“These diets are so popular right now, mostly because people think they’re a quick fix for shedding pounds,” says Jennifer Ventrelle, R.D., a nutrition counselor at Rush University Medical Center in Chicago.
Most detox supplements and diets on the market are not regulated by the FDA so they are potentially harmful.
According to Women’s Health Magazine juice cleanses slash your calorie consumption and skimping on calories for a few days, your body stops producing a crucial growth hormone called IGF1, and reduces thyroid and other hormones as well as insulin levels.
According to an article on Live Science, there is little scientific evidence that these restrictive diets remove harmful substances from the system. Joy Dubost a dietician in Washington, D.C. and a spokesperson for the Academy of Nutrition and Dietetics says that juice cleanses are a “quick fix that over promises”.
Despite the increasing popularity of these plans, there’s very little scientific evidence to support the need to give your organs a digestive vacation. Our liver, lungs, kidneys and gastrointestinal tract work to remove toxins and harmful substances. The only time your digest system would need rest is after a surgery if your doctor advises you to do so.
According to an article on Detroit News, when you detox, you might notice you’re losing weight, but you’re losing water weight and when you return to eating normally you will gain all the weight back and faster.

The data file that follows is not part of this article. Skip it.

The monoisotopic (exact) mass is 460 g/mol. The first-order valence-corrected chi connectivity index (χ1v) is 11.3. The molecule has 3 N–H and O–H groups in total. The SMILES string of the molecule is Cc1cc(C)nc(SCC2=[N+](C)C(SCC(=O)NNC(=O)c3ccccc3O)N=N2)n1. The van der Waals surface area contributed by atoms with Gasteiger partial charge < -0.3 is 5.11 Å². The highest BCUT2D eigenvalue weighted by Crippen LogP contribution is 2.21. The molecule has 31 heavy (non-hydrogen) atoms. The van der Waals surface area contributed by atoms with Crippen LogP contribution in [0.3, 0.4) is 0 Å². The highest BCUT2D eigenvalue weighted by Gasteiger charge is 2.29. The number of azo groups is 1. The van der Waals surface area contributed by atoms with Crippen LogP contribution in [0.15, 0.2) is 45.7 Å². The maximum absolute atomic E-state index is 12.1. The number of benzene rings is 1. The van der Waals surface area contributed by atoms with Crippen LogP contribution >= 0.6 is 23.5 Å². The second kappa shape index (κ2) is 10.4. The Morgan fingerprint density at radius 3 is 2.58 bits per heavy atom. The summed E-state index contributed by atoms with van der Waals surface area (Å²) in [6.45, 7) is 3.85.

As well as losing water weight, you start to lose your muscle mass because without adequate protein, your body takes from your own muscle tissue. “Your body thinks you’re starving and panics,” explains Marc Hellerstein, M.D., Ph.D., professor of human nutrition at the University of California at Berkeley.
The concept of fasting isn’t new. The modern-day detox has existed since the 1930s, with the first grapefruit diet fad. With each new cleanse coming out it is important to know that the risks outweigh the benefits. If a person wants to follow a more cleansing diet, they should increase the amounts of fruits and vegetables, fiber-rich foods and water in their diet as well as daily exercise.